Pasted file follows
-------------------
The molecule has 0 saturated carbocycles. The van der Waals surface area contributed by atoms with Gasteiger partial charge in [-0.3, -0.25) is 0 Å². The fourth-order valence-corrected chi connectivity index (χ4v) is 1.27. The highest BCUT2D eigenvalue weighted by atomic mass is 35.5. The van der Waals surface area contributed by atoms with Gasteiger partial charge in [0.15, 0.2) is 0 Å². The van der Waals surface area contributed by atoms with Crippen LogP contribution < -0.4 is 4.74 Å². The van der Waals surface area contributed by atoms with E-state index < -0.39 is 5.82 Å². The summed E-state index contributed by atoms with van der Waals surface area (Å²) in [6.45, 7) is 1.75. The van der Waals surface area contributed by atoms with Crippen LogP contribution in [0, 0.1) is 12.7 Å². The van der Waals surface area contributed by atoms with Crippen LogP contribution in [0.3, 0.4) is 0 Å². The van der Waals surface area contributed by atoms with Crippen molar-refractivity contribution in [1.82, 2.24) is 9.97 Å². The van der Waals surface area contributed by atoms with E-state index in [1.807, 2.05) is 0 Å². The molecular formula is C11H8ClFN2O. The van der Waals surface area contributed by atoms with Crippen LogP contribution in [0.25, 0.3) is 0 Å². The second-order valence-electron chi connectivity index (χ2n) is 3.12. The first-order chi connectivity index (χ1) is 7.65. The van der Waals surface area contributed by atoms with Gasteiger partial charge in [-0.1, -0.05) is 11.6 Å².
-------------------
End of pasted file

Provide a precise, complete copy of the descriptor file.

The molecule has 0 saturated carbocycles. The van der Waals surface area contributed by atoms with Gasteiger partial charge in [-0.3, -0.25) is 0 Å². The fourth-order valence-corrected chi connectivity index (χ4v) is 1.27. The highest BCUT2D eigenvalue weighted by atomic mass is 35.5. The van der Waals surface area contributed by atoms with Gasteiger partial charge in [0.15, 0.2) is 0 Å². The van der Waals surface area contributed by atoms with Crippen LogP contribution < -0.4 is 4.74 Å². The van der Waals surface area contributed by atoms with E-state index < -0.39 is 5.82 Å². The summed E-state index contributed by atoms with van der Waals surface area (Å²) in [6.45, 7) is 1.75. The van der Waals surface area contributed by atoms with Crippen LogP contribution in [0, 0.1) is 12.7 Å². The van der Waals surface area contributed by atoms with Crippen LogP contribution in [0.3, 0.4) is 0 Å². The van der Waals surface area contributed by atoms with Crippen molar-refractivity contribution in [1.82, 2.24) is 9.97 Å². The van der Waals surface area contributed by atoms with E-state index in [1.807, 2.05) is 0 Å². The molecular formula is C11H8ClFN2O. The van der Waals surface area contributed by atoms with Crippen LogP contribution in [0.25, 0.3) is 0 Å². The second-order valence-electron chi connectivity index (χ2n) is 3.12. The first-order chi connectivity index (χ1) is 7.65. The van der Waals surface area contributed by atoms with Gasteiger partial charge in [-0.1, -0.05) is 11.6 Å².